Is money evil? Not according to the very misquoted 1 Timothy 6:10, “the love of money is the root of all evil.” There are plenty of figures in the bible who are considered godly and have ample cash.
Our passage today is also one that is often misquoted and misused. There are some who want to make this an absolute for everyone who calls themselves a follower of Christ. However a deeper look into the passage shows that this isn’t the case. Our passage today (Matthew 19:16-30) demonstrates that God is sovereign and loving, and our heart idols are the very things that keep us from loving God well.
The rich young man in this narrative asks the question many ask in regard to their desire for eternal life, “What good thing must I do to have eternal life?” It’s the question many of us have had from time to time, whether we are religious or not. What’s interesting is Jesus’ response. He doesn’t go into the typical 3-4 point pithy gospel presentation asking him to accept Himself into his heart, as we would see many evangelicals do today; but Jesus probes further, because our salvation isn’t contingent on our adding Jesus to our already busy lifestyle. It is because of Jesus’ love for this man that He digs deeper in to the heart issues that are bugging this man (See the parallel passage Mark 10:21). Jesus tells him to keep the commands. Why? It isn’t because Jesus is contradicting His own teachings , as well as the disciple’s teaching that we are saved by grace through faith, but He is trying to show this man where his problem lies; in his heart.
Generally, this man is a good man. The culture saw him as good, but Jesus, who doesn’t judge the outside, but the inside heart issues, realizes that this man has not used his money well, and has developed a love for money that has negated his love for his neighbor. This is why Jesus tells him to do commands 6-9 and another command found in Leviticus 19:18. Those were external commands that the man could appear to keep, but it’s only when Jesus reaches deep in to the real issue (Greed, love of money) that exposed his idols and his heart strings. Jesus tells him there is one more thing, “Sell what you possess and give it to the poor, and you will have treasure in Heaven, and follow me.” Jesus hit him right where his idol was; his check book. We can deceive ourselves into thinking we are pretty good, and in most cases that may be true; but it is those things we can’t live without and that get in the way of a real relationship with the God that hurt us as people. Jesus cared enough to expose that reality, but instead of repenting of that idol and following Jesus, the text says “…he went away sorrowful for he had great possessions.” His “treasure” was not Jesus. Jesus promised him the treasure he is seeking by letting go of his idol and following him.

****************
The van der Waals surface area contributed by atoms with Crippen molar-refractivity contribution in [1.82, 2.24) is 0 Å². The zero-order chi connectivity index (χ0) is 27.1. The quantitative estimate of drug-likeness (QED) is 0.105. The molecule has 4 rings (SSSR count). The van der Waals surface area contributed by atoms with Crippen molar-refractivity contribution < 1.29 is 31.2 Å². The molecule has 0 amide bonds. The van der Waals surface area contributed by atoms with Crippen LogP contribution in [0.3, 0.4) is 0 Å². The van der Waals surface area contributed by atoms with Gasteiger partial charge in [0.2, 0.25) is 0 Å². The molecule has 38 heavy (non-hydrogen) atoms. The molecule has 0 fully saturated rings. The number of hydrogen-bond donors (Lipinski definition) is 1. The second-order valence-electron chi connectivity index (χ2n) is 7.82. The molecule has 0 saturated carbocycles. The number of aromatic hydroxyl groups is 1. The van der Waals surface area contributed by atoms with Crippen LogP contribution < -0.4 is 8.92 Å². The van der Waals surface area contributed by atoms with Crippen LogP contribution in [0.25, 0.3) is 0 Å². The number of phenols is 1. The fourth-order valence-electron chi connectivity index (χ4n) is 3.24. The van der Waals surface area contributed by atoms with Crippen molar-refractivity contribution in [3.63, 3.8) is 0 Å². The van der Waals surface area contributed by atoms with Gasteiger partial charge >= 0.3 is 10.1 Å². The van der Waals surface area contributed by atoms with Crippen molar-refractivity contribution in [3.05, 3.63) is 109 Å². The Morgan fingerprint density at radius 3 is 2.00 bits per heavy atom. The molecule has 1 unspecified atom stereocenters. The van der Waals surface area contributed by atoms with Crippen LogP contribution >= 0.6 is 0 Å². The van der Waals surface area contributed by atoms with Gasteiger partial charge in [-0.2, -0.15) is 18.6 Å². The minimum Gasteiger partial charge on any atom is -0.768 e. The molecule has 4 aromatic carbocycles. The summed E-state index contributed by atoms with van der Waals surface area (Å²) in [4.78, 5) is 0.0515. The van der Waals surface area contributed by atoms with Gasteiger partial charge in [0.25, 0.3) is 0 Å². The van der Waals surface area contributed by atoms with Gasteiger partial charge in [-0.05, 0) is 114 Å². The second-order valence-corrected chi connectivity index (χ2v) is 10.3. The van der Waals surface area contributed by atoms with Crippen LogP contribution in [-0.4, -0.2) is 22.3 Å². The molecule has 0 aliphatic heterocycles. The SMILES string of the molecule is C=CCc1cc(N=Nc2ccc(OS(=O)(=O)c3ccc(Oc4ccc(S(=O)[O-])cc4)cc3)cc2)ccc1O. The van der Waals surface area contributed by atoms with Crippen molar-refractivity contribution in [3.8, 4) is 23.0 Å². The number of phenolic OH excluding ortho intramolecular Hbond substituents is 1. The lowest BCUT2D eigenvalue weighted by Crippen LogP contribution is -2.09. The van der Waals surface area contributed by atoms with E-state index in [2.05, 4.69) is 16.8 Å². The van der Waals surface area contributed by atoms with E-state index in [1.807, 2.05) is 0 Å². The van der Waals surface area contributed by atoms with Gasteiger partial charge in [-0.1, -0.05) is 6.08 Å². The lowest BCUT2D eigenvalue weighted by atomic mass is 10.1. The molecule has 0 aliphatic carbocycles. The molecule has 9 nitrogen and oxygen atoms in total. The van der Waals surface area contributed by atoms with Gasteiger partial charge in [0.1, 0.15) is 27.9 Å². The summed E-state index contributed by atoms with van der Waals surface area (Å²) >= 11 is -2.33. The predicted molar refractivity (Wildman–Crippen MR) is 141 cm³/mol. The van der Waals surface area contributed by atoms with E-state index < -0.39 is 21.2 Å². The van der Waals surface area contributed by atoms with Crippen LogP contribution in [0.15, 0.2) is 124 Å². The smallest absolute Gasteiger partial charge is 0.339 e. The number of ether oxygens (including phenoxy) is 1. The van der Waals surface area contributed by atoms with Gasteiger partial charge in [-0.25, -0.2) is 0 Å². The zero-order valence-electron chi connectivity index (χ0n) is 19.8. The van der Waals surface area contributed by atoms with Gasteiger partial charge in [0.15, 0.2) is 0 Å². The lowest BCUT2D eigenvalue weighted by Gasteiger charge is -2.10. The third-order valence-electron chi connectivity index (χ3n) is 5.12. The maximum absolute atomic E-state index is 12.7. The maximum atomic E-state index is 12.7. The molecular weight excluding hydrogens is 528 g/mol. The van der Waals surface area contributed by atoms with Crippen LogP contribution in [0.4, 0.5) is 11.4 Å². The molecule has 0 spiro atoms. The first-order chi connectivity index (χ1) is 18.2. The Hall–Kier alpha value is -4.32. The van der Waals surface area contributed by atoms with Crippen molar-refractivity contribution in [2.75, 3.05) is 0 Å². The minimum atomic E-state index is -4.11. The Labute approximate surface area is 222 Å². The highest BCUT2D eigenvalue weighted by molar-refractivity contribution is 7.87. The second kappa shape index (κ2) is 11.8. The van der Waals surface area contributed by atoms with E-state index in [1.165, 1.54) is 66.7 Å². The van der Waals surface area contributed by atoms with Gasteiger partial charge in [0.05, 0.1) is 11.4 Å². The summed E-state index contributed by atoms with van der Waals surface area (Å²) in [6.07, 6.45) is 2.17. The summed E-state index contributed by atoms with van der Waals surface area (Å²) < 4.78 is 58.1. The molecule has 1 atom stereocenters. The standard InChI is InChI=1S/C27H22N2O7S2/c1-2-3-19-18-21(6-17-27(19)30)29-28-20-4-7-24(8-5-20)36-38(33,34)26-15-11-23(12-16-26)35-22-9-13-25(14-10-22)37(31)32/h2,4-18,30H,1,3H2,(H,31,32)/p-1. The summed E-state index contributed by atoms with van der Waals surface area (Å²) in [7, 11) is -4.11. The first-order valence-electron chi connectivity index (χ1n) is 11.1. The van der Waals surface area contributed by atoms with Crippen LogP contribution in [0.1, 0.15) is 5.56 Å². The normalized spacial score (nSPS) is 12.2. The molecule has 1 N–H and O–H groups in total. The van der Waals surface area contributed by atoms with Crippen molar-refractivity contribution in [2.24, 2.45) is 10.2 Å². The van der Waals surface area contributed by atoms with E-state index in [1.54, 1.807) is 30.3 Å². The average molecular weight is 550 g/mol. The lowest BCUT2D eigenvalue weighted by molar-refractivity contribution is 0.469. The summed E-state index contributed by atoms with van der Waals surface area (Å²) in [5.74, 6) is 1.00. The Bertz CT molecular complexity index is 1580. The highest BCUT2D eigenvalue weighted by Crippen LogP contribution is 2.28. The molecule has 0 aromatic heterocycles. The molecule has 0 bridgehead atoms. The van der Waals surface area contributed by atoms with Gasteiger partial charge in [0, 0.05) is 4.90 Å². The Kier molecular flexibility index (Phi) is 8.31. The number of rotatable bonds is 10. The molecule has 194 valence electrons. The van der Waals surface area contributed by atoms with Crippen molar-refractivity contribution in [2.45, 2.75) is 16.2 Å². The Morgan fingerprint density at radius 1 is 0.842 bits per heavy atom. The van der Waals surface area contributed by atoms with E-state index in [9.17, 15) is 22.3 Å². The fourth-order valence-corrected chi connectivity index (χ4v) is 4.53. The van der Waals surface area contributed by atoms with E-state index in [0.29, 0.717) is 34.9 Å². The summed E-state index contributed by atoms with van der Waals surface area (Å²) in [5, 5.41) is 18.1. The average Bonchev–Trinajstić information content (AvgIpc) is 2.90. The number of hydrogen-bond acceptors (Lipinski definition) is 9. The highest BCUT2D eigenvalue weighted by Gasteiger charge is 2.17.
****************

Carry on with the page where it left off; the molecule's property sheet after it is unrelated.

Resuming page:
In many ways we do the same thing. We’re too busy for Jesus. We have other loves on our mind. We too often seek God, not as the prize or treasure, but as the means to that treasure.
What comes next is interesting. Jesus’ disciple’s witness this, and are “Astonished.” From their vantage point then was “If that guy is out of the Kingdom, then who can get in?” It’s a fair question, and Jesus immediately reminds them that with man it is impossible, but with God “All things are possible!” Our salvation is not from our works. If it were, we would be in trouble. Our salvation comes from God’s “Good Deeds” in Chris Jesus. We are called to repentance from our good works (Hebrews 6:1), as well as, the idols and sins that beset us, and trust that Jesus is truly who He says He is; the Messiah. The reason it is hard for the rich man to obtain salvation is not because of his riches, but because of his affections. His true love and reliance, trust and worth is based on money, not God. This is the heart of man’s problems. It is these heart lusts that oppress others that often lead to greater issues in our world. Jesus is here to heal us from our addictive bondage to our sins and desires that continue to ruin us.
We all have idols, and it is through God’s sovereign grace that we are saved at all. When his disciples, still astonished, ask “What then will we have?” Jesus reminds them that whatever they have left for Him, will be given back to them one hundred times. We are all seeking our joy, worth and sustenance from everywhere but who we were created to get it from, and it has created desires in all of us that separate us from the creator who created us with the purpose to worship Him, and find our joy and worth in the praise itself.
We will be very surprised I think in the end, as we realize those that we thought were first, and those we thought were last will be first. Once again, we have the crazy upside down Kingdom of God, where those that die, live, and those that try to find life apart from God, die.